Saturday, May 16, 2009

Get up!

If you spend too much of your day sitting down, you are likely to have a shorter life span than if you sit less. Thorough research from a long-term (12 year) study of 17,013 Canadians showed that mortality rates increase with higher level of daily sitting time, independent of leisure time physical activity. In other words, the bad effect you get from sitting down for most of the day is not eliminated by increased exercise in your spare time. So get up from that chair!

Read the original research paper from Katzmarzyk et al.
Illustration courtesy:

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Saturday, July 19, 2008

About McD food

Why am I generally against eating food from McDonalds or Burger King? Because their average meals contain more fat, more sugar, more salt and less dietary fibre than what I would prefer in a healthy varied diet. Why? Because saturated fats and high levels of cholesterol impacts the fatty acid balance in your blood, which again gives you an increased risk of thrombosis (blood clotting). And what about the sugar? Consuming a lot of sugar rises your insulin levels, telling your body to store energy, which again on a daily basis increases your risk of growing overweight and developing diabetes.

I am not implying that eating once in a while at McD will make you immediately fat and diabetic, but I advise against making any kind of habit of eating these types of foods. If you do go to McD, you might want to have a look at the dietary information of a BigMac, which can also be found on their wrappers (at least in the US). And if you feel guilty because you eat at McD anyway, you can at least make the best choice of their menu: always opt for the low calorie, low saturated fat.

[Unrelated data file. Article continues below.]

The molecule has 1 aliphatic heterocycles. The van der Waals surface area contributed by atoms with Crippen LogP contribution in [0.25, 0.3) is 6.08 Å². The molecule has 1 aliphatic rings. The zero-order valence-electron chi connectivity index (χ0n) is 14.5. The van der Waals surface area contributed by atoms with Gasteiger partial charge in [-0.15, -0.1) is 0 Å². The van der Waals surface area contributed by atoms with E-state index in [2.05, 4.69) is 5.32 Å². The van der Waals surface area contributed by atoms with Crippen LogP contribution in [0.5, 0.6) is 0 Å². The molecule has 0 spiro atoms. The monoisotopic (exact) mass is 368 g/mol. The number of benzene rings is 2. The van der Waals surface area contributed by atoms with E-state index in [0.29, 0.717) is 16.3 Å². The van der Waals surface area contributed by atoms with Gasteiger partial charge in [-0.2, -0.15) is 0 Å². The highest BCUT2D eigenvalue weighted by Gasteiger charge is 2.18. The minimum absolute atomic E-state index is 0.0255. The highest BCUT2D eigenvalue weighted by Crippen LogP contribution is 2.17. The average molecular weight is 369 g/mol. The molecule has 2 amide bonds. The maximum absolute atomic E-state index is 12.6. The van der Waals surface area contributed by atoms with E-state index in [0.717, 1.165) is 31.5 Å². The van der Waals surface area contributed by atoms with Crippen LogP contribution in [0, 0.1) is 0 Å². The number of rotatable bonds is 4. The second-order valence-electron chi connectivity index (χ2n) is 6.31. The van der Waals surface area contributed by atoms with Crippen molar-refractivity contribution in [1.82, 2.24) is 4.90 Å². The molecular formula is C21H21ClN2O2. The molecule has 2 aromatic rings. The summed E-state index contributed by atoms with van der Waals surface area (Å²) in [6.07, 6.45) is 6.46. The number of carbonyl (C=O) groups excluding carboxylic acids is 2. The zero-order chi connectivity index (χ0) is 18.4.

McDonalds is not unaware of their image of fast-food-is-bad-for-you. For some time now they have tried to improve their image, especially since the Supersize me film came out. A very positive step was when they removed the transfat cooking oils from their restaurants. However, remember that making the best health choice for you is always up to you.

Photo courtesy: OTC medical group

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Saturday, December 15, 2007

Salsa as a sport

As has also been the case in Denmark for some years now, the Dutch ministry of health has put a special focus on the health of children and young people, in an effort to work against the growing obesity being reported ever more often. In this project the ministry published a folder 'Time for sport' highlighting the health benefits of sporting, and the initiatives undertaken by the public sector to increase active participation in sports. The Dutch association of dance teachers were surprised that no dance was mentioned as a sport. As a result the ministry ordered a scientific investigation of the sport intensity of a number of popular dances. It turned out that many dances qualify as high intensity sports. Salsa, for instance, has a mean metabolic equivalent (MET) above that of a single player match of tennis. This means that salsa is now not only officially accepted as a sport, but also many dance schools and teachers are now entitled to apply for financial support for a number of activities.

Read the summary (in Dutch) on: Sport KnowHow XL

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